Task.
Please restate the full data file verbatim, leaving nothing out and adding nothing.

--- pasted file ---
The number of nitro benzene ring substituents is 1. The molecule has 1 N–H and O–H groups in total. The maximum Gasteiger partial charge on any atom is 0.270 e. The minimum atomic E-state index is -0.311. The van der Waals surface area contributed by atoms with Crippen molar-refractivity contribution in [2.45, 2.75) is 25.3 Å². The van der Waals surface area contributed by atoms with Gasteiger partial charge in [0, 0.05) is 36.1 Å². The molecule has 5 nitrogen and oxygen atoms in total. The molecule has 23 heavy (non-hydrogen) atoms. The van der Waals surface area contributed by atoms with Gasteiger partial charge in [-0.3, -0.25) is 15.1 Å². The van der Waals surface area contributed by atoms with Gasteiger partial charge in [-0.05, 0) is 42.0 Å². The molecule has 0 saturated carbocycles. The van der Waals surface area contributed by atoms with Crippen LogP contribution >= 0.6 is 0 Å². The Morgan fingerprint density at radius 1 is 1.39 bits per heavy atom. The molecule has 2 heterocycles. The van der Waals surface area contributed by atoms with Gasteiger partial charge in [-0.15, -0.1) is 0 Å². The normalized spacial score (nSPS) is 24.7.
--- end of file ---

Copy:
The number of nitro benzene ring substituents is 1. The molecule has 1 N–H and O–H groups in total. The maximum Gasteiger partial charge on any atom is 0.270 e. The minimum atomic E-state index is -0.311. The van der Waals surface area contributed by atoms with Crippen molar-refractivity contribution in [2.45, 2.75) is 25.3 Å². The van der Waals surface area contributed by atoms with Gasteiger partial charge in [0, 0.05) is 36.1 Å². The molecule has 5 nitrogen and oxygen atoms in total. The molecule has 23 heavy (non-hydrogen) atoms. The van der Waals surface area contributed by atoms with Gasteiger partial charge in [-0.3, -0.25) is 15.1 Å². The van der Waals surface area contributed by atoms with Gasteiger partial charge in [-0.05, 0) is 42.0 Å². The molecule has 0 saturated carbocycles. The van der Waals surface area contributed by atoms with Crippen LogP contribution >= 0.6 is 0 Å². The Morgan fingerprint density at radius 1 is 1.39 bits per heavy atom. The molecule has 2 heterocycles. The van der Waals surface area contributed by atoms with Gasteiger partial charge in [-0.15, -0.1) is 0 Å². The normalized spacial score (nSPS) is 24.7.